How TV news outlets are using Facebook’s new Timeline layout
In February, Facebook started giving companies, organizations and brands the option of applying the “Timeline” format to their pages. While many users didn’t like the Timeline layout for their personal pages and are still resistant to the change, the format nonetheless seems to the direction Facebook is heading, and it does provide some excellent branding opportunities as well as a cohesive experience across the site as more and more people make the switch.
Facebook has set March 30 as the date when all pages will automatically be switched to Timeline, giving page admins a chance to make the transition on their own schedule until that date.
One of the most prominent changes includes the ability to use a “cover photo,” the large photo that spans the top of the page.
MSNBC, shown above, has made the switch and uses a large photo of the MSNBC.com newsroom. MSNBC added a nice touch by adding a Facebook-blue band across the bottom along with a simple white version of its own logo.
One thing to keep in mind, however, when picking a cover photo, is that users with smaller screens will only see the bottom 100 pixels or so of cover photos by default, but can scroll up to see the entire image.
This view is approximated here:
This shortfall can be accommodated by strategically placing elements in that area to allow the lower portion of the cover photo to work as a standalone element, as MSNBC has done with its logo. Seeing just a part of the newsroom staffers also could pique users’ curiosity and encourage them to scroll up.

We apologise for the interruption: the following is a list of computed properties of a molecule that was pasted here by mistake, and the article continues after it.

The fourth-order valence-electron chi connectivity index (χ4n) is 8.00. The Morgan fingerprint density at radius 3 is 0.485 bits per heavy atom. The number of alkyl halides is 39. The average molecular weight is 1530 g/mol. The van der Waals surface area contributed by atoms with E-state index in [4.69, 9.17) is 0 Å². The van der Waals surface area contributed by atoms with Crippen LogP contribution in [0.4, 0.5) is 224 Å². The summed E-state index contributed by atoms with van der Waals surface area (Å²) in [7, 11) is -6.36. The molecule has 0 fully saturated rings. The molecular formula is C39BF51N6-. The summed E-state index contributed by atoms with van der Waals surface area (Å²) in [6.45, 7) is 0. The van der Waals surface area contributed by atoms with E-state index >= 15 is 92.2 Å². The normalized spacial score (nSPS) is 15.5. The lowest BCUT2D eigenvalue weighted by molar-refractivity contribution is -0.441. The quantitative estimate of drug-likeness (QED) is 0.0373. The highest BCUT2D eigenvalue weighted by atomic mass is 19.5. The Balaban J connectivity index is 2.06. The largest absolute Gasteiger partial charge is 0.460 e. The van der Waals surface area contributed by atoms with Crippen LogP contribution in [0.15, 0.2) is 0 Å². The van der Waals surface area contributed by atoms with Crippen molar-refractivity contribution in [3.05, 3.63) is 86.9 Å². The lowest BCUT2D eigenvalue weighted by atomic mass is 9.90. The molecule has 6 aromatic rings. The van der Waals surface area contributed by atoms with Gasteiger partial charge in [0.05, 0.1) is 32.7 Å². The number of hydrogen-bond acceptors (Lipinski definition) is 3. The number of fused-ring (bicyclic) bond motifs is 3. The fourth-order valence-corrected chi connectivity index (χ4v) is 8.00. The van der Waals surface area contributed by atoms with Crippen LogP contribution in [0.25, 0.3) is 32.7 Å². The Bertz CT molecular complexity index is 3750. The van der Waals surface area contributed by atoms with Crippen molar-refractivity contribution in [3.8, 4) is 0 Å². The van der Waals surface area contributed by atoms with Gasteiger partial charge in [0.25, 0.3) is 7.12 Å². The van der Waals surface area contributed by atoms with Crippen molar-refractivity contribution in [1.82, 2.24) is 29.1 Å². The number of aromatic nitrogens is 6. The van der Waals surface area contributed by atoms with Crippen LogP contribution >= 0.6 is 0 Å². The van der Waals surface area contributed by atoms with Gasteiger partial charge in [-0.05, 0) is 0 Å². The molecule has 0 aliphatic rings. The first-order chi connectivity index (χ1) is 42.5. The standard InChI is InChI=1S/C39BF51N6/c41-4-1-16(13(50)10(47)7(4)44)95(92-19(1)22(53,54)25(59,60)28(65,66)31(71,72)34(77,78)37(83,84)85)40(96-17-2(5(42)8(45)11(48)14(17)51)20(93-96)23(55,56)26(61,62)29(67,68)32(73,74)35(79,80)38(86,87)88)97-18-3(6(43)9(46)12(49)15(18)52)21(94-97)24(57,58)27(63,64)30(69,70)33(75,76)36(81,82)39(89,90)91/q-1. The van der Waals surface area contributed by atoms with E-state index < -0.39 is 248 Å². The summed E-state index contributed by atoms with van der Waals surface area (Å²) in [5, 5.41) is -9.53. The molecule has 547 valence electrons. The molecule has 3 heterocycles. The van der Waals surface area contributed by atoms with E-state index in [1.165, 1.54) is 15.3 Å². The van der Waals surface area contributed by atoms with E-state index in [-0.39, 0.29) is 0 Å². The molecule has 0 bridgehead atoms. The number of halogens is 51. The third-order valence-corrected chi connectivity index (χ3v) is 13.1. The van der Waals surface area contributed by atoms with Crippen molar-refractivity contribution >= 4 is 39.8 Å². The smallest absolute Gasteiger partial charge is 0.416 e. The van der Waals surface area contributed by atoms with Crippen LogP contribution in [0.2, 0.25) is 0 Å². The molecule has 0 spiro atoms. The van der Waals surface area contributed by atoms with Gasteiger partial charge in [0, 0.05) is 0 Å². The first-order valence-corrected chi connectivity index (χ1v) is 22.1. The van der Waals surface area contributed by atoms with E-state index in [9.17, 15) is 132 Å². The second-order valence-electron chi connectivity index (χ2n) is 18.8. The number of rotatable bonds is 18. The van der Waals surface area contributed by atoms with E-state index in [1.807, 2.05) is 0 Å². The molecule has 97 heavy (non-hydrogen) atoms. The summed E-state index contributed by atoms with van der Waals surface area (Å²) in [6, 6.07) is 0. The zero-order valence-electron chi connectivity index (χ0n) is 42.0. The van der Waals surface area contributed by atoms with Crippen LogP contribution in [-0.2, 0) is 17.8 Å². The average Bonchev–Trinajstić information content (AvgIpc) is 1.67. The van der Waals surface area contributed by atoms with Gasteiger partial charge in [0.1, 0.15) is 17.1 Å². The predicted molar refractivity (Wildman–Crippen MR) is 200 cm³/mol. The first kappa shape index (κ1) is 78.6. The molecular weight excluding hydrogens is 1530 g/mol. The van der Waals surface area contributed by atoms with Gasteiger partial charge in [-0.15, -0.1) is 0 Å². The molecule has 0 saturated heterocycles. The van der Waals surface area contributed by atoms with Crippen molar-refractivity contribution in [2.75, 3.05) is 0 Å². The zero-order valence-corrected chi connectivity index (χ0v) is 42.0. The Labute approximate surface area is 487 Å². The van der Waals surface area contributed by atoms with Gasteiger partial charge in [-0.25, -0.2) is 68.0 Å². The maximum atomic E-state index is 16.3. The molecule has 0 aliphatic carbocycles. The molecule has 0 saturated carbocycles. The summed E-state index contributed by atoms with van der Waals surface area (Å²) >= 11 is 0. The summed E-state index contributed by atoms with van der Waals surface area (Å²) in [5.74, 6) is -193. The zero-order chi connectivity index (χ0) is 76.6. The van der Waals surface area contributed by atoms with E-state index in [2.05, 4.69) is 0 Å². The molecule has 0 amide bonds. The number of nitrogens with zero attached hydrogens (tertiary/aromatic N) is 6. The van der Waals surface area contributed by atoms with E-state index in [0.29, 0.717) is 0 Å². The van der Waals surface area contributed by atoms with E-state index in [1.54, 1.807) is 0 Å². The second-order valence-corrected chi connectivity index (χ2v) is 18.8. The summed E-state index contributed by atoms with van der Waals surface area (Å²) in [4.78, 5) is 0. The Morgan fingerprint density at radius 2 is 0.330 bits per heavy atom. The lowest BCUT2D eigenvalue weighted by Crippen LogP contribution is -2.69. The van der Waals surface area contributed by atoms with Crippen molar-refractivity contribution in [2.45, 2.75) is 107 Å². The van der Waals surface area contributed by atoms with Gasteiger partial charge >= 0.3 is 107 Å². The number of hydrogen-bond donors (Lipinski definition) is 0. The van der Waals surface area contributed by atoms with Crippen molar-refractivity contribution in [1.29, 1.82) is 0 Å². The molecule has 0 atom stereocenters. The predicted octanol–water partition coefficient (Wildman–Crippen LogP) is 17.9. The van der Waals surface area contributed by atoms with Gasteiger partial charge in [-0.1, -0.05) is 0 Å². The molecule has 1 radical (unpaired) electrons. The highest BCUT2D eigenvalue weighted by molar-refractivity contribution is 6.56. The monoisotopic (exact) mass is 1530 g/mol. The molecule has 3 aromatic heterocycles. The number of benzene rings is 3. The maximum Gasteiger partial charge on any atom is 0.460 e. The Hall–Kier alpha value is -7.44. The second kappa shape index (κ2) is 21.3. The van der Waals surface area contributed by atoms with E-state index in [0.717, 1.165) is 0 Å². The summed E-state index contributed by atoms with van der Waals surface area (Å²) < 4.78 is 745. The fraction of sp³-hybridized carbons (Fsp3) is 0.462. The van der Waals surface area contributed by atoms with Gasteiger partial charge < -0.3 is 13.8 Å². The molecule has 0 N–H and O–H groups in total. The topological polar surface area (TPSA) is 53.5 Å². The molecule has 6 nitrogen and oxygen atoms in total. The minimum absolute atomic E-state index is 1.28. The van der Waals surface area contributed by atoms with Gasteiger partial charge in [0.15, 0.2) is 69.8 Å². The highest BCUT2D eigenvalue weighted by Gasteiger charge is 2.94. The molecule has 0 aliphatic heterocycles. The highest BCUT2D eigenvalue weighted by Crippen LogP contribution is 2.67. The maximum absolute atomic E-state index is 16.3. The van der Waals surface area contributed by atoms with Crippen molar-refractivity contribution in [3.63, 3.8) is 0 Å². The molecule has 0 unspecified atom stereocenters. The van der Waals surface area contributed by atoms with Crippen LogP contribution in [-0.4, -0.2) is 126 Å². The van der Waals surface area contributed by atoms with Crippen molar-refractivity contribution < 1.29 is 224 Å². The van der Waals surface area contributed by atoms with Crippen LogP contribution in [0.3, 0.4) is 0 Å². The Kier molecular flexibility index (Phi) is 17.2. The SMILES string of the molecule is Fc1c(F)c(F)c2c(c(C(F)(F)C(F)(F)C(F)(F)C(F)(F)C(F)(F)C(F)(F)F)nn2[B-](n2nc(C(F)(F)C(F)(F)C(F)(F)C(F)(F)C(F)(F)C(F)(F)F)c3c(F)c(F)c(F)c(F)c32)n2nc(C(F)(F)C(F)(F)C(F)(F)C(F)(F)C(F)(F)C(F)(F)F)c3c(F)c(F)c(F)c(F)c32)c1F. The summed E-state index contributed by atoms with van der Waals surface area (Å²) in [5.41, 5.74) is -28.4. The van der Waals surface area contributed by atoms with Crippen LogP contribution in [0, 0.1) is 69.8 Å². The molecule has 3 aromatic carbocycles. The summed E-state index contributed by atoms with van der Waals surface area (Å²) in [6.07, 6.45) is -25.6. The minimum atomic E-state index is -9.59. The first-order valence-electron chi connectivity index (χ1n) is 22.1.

Facebook, however, doesn’t seem overly concerned with this and doesn’t warn page owners of the fact and, given that screen sizes continue to get larger, it may not be a huge issue for your organization.
WESH-TV, the NBC affiliate in Orlando, Fla., meanwhile, has opted for a black and white photo of its studio as its cover photo. This approach not only gives users a behind-the-scenes look into a familiar environment, but also allows the station’s logo to stand out a bit more than if the photo was full color.
One strategy WESH-TV could have taken to accomodate smaller screen sizes is to use, for example, some elements from its graphic package in the lower portion of the set photo and subtly blend it into the photo, creating a cover photo that works well on both large and small screens.
Fox News, meanwhile, cleverly uses its profile icon and cover photo to create a single, cohesive look. Notice how the searchlights in the logo continue upward into the cover photo. One possible issue with this cover photo, however, is that the “Fair & Balanced” line could be cut off awkwardly on smaller screens.
One thing to note about ABC’s photos is that they could probably benefit from a bit of color enhancement to help them “pop” a bit better.
“NBC Nightly News” also uses a talent photo of anchor Brian Williams, but includes a graphical background behind him that matches the show’s graphics package, another good strategy for emphasizing its brand.
NBC’s “Meet the Press,” meanwhile, uses its cover photo as a promotional vehicle, spotlighting upcoming guests. Presumably the photo will be changed every week.
While this certainly is a great use of the cover photo, it could run afoul with Facebook.
Before uploading a cover photo for the first time, Facebook page admins are warned: “This space is not meant for promotions, coupons, or advertisements. Your cover photo should not be primarily text-based or infringe on anyone else’s copyright.”
That said, that warning certainly leaves a bit of room for interpretation and the overall strategy for regularly updating your cover photo for station events, special reports, holidays and more is certainly worth considering.
It’s also interesting to note some of the TV news outlets that haven’t switched to the Timeline look yet (as of this writing). Among them are: “ABC World News Now,” CNN, “CBS Evening News,” “Rock Center with Brian Williams,” “PBS NewsHour” and “Face the Nation.”